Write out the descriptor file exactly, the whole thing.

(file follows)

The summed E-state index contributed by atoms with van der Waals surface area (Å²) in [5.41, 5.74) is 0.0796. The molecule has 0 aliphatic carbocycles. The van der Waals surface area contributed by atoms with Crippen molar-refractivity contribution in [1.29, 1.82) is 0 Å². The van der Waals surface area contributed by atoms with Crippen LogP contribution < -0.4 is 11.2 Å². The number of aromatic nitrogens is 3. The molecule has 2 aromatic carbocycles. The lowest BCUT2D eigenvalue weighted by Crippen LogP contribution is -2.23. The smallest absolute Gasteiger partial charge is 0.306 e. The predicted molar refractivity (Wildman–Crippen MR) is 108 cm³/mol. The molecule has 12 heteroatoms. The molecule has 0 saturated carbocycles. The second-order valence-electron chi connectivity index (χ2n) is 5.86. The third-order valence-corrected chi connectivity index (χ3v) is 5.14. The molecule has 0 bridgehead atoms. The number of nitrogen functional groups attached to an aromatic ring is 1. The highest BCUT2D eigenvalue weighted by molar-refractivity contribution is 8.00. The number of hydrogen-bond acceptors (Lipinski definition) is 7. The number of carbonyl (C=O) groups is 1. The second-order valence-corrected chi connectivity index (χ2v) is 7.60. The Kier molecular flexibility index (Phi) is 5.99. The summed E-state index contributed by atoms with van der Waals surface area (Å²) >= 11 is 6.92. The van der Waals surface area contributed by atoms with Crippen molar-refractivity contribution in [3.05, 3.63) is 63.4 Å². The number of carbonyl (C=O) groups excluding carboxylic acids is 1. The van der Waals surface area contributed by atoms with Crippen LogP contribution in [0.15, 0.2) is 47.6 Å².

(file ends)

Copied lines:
The summed E-state index contributed by atoms with van der Waals surface area (Å²) in [5.41, 5.74) is 0.0796. The molecule has 0 aliphatic carbocycles. The van der Waals surface area contributed by atoms with Crippen molar-refractivity contribution in [1.29, 1.82) is 0 Å². The van der Waals surface area contributed by atoms with Crippen LogP contribution < -0.4 is 11.2 Å². The number of aromatic nitrogens is 3. The molecule has 2 aromatic carbocycles. The lowest BCUT2D eigenvalue weighted by Crippen LogP contribution is -2.23. The smallest absolute Gasteiger partial charge is 0.306 e. The predicted molar refractivity (Wildman–Crippen MR) is 108 cm³/mol. The molecule has 12 heteroatoms. The molecule has 0 saturated carbocycles. The second-order valence-electron chi connectivity index (χ2n) is 5.86. The third-order valence-corrected chi connectivity index (χ3v) is 5.14. The molecule has 0 bridgehead atoms. The number of nitrogen functional groups attached to an aromatic ring is 1. The highest BCUT2D eigenvalue weighted by molar-refractivity contribution is 8.00. The number of hydrogen-bond acceptors (Lipinski definition) is 7. The number of carbonyl (C=O) groups is 1. The second-order valence-corrected chi connectivity index (χ2v) is 7.60. The Kier molecular flexibility index (Phi) is 5.99. The summed E-state index contributed by atoms with van der Waals surface area (Å²) >= 11 is 6.92. The van der Waals surface area contributed by atoms with Crippen molar-refractivity contribution in [3.05, 3.63) is 63.4 Å². The number of carbonyl (C=O) groups excluding carboxylic acids is 1. The van der Waals surface area contributed by atoms with Crippen LogP contribution in [0.15, 0.2) is 47.6 Å².